When teens and young adults say no-one understands them, there’s more truth to the statement than they may realise. A lot happens to change their neurological, psychological, and social conditions.
The human brain develops from the back to the front, i.e. from posterior to the anterior regions which are associated with particular functions. Research has shown that whilst below the age of 10 years changes are more pronounced in the back of the brain (posterior regions associated with seeing, hearing etc), between the ages of 10-22 years more changes are observed to be occurring at the front of the brain, with the dorsolateral frontal cortex developing latest, a region associated with planning / executive functions.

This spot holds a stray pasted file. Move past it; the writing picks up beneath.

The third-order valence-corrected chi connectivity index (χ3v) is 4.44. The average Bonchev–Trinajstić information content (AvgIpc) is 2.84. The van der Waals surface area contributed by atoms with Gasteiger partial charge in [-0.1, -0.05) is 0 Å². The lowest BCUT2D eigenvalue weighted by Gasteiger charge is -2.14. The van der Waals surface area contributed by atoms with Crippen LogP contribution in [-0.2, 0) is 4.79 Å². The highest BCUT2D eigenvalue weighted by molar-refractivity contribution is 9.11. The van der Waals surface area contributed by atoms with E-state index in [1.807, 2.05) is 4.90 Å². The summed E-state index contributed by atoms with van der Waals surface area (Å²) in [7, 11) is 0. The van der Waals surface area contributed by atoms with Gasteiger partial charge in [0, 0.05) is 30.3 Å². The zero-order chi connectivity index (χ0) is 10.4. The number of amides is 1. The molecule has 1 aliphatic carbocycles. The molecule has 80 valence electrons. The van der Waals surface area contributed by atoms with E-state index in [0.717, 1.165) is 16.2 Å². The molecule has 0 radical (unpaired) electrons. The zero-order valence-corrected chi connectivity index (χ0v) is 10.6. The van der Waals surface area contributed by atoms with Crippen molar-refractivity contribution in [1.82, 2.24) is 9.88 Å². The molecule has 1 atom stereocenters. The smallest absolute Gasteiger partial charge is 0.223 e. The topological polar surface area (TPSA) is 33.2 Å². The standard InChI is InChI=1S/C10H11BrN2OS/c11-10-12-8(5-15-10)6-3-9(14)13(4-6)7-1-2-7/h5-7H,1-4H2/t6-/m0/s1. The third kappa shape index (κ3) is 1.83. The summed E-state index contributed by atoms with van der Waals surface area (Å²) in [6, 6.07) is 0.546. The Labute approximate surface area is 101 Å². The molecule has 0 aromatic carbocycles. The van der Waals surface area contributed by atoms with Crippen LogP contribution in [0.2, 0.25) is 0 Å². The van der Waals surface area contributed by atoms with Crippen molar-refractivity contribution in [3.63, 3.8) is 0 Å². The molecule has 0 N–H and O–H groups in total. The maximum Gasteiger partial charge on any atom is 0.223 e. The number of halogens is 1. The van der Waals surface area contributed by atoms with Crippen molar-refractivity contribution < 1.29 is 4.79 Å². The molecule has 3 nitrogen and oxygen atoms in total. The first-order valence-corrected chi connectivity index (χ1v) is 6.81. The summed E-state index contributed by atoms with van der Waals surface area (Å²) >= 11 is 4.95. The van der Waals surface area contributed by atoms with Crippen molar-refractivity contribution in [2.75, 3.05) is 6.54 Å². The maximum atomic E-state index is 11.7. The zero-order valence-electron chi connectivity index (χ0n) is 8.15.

So during adolescence and young adulthood the brain is undergoing the final stretch of development, which means that the logical, decision-making prefrontal parts of the brain finish their significant development after changes happen to regions such as the amygdala, an area associated with emotions. Research has shown that factors such as stress, responsibility, the ability to practice risky behaviour, evolving relationships, quality of sleep, existing conditions in attention, and many more factors can have significant impacts on brain development, just as the “use it or lose it” principle strengthens some connections while pruning others.
We all know that adolescence and young adulthood is the time when individuals typically start achieving their independence and are faced with increased responsibilities, yet this age group is underrepresented in neuroscience studies.
Join us as we discuss this critical time window of brain plasticity with fellow scientists.